Further information: Lines and squiggles have associations with the desert Southwest. Native Americans did some farming but many tribes were also seasonally semi-nomadic for hunting, harvesting, and climate purposes. When Americans from the East entered the terrain, there were two prominent groups: cattlemen who let their animals wander and graze and farmers along with town folk who divided property more akin to a grid system. Many of the tensions in the West had to do with expectations of being able to wander versus expectations of grid-like farming and property settlement. You might think too of the lines and squiggles of the Southwest from straight lined state boundaries and highways to wandering lines of geographic terrain.

One of the things that the 19th century has taught me is that you can’t dream for justice, you can’t dream for reconciliation, you can’t dream for any kind of resolution in the future. That kind of teleological view towards the future is not a very helpful one. It’s much more useful to think about it in terms of present-day energies. –Eddy Kent

For more on walking as an art at the Museum of Walking and Rebecca Solnit’s Wanderlust: A History of Walking. For a definitive history of late 19th and early 20th century conflicts in the West, see The Earth is Weeping: the Epic Story of the Indian Wars by Peter Cozzens.


We’ll start with the Joshua tree, the Mojave Desert’s most iconic plant. With its spiny fronds and clubbed tufts topped by pungent, waxy flowers twisting towards the desert sky, this desert-adapted shrub has a reputation for otherworldliness. (…) Few travelers, however, wax poetic about its evolutionary partner, the yucca moth. The small, dun bug is initially unassuming, but upon closer inspection, it is an equally extraterrestrial match for the iconic Joshua tree. Instead of a regular mouthpiece, it sports bizarre, tentacle-like fronds, the likes of which are unique among insects—and serve an essential purpose in the desert ecosystem. Without nectar to attract pollinators, Joshua trees rely solely on this unassuming moth for pollination. Yucca moths use their dexterous jaw appendages to collect pollen from Joshua tree flowers and deposit it on the female parts of each flower as the moth moves between blooms. In turn, the moth lays her eggs with its thin, blade-like ovipositor on the flowers’ seeds. When they hatch, the yucca moth caterpillars eat the seeds—their only food source—before crawling to the ground to form cocoons. And the cycle begins again.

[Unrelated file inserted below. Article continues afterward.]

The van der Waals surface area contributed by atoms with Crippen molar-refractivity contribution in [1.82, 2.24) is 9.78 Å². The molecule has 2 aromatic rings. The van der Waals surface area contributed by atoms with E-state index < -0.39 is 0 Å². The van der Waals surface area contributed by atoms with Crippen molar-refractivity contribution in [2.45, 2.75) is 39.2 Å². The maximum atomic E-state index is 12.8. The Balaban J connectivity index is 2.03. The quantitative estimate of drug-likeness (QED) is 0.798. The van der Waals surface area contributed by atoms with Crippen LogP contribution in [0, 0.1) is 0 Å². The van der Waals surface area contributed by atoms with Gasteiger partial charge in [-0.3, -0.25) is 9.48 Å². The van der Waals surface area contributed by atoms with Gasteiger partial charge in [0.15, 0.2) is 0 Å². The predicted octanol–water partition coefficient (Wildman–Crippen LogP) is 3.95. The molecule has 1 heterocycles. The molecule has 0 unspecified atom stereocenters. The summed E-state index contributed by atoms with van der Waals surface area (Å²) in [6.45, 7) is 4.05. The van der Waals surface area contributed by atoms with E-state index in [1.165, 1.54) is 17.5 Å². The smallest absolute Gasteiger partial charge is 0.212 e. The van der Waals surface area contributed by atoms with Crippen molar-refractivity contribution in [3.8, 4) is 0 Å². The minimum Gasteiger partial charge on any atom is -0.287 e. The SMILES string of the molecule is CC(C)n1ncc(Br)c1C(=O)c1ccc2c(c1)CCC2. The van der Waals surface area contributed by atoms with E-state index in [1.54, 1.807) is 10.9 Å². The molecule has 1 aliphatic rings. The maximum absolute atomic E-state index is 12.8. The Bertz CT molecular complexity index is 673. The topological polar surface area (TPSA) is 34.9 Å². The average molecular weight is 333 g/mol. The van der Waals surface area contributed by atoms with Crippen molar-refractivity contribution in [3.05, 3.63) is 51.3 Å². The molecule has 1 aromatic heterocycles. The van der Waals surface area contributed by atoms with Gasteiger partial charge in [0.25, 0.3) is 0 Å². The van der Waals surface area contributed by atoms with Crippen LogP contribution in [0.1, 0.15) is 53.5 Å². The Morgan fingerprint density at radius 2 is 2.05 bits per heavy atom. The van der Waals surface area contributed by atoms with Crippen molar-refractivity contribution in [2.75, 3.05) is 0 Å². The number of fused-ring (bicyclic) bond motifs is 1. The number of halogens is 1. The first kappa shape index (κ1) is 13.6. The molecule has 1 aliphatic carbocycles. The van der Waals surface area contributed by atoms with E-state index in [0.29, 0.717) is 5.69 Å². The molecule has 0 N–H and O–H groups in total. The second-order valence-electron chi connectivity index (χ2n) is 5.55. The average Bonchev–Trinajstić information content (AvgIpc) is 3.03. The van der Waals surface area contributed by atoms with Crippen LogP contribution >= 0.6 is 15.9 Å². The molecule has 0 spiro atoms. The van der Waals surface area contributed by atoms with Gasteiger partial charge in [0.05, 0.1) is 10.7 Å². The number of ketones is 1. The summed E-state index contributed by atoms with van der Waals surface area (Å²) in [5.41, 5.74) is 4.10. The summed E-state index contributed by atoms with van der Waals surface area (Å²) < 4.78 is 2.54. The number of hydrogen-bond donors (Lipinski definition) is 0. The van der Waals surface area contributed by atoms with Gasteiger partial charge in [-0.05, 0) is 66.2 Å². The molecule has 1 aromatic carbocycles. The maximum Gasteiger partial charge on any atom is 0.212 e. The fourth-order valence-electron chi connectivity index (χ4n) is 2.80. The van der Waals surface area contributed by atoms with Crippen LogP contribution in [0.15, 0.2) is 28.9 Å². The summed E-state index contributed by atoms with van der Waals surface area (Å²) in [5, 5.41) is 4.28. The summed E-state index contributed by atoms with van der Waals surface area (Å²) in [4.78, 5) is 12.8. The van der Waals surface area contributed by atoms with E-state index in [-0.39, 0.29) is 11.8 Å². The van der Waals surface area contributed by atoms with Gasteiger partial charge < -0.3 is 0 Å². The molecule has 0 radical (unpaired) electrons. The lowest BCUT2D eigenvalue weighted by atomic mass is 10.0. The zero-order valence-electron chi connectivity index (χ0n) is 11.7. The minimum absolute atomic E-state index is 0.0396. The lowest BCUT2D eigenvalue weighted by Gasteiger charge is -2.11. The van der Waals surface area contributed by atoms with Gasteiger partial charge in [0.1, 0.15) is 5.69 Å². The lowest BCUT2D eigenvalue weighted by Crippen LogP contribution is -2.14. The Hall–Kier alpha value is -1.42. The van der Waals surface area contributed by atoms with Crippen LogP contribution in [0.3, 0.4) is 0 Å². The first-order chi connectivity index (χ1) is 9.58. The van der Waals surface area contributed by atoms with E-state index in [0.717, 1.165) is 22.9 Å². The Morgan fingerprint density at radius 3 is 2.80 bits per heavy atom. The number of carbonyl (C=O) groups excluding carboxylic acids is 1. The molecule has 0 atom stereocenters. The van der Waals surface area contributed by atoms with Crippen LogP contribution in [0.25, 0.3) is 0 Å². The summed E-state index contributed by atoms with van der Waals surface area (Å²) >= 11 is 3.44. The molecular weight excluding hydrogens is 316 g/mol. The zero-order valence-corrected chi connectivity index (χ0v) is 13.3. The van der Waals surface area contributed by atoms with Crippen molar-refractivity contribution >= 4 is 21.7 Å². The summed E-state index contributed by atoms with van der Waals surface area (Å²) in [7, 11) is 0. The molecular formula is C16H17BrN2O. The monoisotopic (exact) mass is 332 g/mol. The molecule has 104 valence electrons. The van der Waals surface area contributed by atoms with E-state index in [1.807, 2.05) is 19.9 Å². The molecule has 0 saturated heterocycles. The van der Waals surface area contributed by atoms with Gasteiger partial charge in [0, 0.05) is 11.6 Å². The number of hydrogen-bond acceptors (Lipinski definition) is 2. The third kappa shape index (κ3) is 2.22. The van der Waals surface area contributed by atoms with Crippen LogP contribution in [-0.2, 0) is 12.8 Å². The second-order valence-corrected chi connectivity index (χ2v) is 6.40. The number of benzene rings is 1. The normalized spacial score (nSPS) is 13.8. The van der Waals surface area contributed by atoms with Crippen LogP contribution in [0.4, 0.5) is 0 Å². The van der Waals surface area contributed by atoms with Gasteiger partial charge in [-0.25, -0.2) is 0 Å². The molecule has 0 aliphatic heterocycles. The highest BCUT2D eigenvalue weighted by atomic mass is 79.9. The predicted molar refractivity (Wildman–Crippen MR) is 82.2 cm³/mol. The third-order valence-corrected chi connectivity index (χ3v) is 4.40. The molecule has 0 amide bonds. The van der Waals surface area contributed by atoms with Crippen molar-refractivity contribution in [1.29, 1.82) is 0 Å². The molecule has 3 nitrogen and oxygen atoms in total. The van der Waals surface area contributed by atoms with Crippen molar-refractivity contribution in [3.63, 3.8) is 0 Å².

Joshua trees (…) create essential environmental support for the uncompromising desert ecosystem. These hideously beautiful shrubs provide food and shelter for animals in the Mojave scrublands, where resources are notoriously scarce. During the spring, its flowers are one of the only sources of wet food available for insects, ravens, and ground squirrels. Yet today, their long-lived partnership may be in danger of breaking down, as the Joshua tree’s natural habitat faces new threats. But there’s a problem here. The joshua tree is critically threatened by climate change. The night time lows are higher than they have been, and daytime highs are getting higher, drying out the already dry soil.

Scientists estimate that the range of joshua trees within Joshua Tree National Park by the end of the century will be 10% of what that range currently is. Joshua trees are naturally moving northward and upward in elevation: cooler and wetter. But the question is: will the yucca moth migrate with the joshua tree? If it won’t, then what happens?“ – Sam Schipani, How a Tree and Its Moth Shaped the Mojave Desert

Dust and Shadow Reader Vol. 1. Previous: designing bridges. Next: recipes.

References: bibliography